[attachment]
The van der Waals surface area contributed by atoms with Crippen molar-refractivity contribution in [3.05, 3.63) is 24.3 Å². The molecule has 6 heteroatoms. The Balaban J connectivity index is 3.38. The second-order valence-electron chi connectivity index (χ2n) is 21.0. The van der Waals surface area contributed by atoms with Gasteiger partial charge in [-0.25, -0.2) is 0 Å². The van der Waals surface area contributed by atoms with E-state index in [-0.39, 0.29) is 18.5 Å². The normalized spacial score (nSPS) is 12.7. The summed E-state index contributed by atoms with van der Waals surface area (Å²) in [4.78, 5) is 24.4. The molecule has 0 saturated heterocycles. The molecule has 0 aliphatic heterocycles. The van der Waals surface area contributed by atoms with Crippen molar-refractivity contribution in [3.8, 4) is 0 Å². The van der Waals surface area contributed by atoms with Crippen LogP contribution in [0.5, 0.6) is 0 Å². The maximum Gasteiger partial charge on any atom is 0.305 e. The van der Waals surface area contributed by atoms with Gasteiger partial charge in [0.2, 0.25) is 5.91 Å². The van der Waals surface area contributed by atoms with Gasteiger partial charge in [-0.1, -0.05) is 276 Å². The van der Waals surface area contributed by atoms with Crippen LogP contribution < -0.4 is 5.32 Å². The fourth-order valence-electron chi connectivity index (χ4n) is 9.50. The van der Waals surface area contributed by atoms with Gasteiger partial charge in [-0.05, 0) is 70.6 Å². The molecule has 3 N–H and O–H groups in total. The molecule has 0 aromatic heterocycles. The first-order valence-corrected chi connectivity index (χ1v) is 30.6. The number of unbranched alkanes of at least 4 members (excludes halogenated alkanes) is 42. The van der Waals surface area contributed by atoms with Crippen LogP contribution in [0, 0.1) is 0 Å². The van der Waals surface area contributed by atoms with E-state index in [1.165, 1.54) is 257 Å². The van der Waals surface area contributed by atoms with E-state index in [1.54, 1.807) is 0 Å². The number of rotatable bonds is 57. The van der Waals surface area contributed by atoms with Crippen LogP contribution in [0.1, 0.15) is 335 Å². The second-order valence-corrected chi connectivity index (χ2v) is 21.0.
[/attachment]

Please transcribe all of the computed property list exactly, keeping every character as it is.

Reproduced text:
The van der Waals surface area contributed by atoms with Crippen molar-refractivity contribution in [3.05, 3.63) is 24.3 Å². The molecule has 6 heteroatoms. The Balaban J connectivity index is 3.38. The second-order valence-electron chi connectivity index (χ2n) is 21.0. The van der Waals surface area contributed by atoms with Gasteiger partial charge in [-0.25, -0.2) is 0 Å². The van der Waals surface area contributed by atoms with E-state index in [-0.39, 0.29) is 18.5 Å². The normalized spacial score (nSPS) is 12.7. The summed E-state index contributed by atoms with van der Waals surface area (Å²) in [4.78, 5) is 24.4. The molecule has 0 saturated heterocycles. The molecule has 0 aliphatic heterocycles. The van der Waals surface area contributed by atoms with Crippen molar-refractivity contribution in [3.8, 4) is 0 Å². The van der Waals surface area contributed by atoms with Crippen LogP contribution in [0.5, 0.6) is 0 Å². The maximum Gasteiger partial charge on any atom is 0.305 e. The van der Waals surface area contributed by atoms with Gasteiger partial charge in [0.2, 0.25) is 5.91 Å². The van der Waals surface area contributed by atoms with Gasteiger partial charge in [-0.1, -0.05) is 276 Å². The van der Waals surface area contributed by atoms with Crippen LogP contribution < -0.4 is 5.32 Å². The fourth-order valence-electron chi connectivity index (χ4n) is 9.50. The van der Waals surface area contributed by atoms with Gasteiger partial charge in [-0.05, 0) is 70.6 Å². The molecule has 3 N–H and O–H groups in total. The molecule has 0 aromatic heterocycles. The first-order valence-corrected chi connectivity index (χ1v) is 30.6. The number of unbranched alkanes of at least 4 members (excludes halogenated alkanes) is 42. The van der Waals surface area contributed by atoms with Crippen LogP contribution in [0, 0.1) is 0 Å². The van der Waals surface area contributed by atoms with E-state index in [1.165, 1.54) is 257 Å². The van der Waals surface area contributed by atoms with E-state index in [1.54, 1.807) is 0 Å². The number of rotatable bonds is 57. The van der Waals surface area contributed by atoms with Crippen LogP contribution in [0.1, 0.15) is 335 Å². The second-order valence-corrected chi connectivity index (χ2v) is 21.0.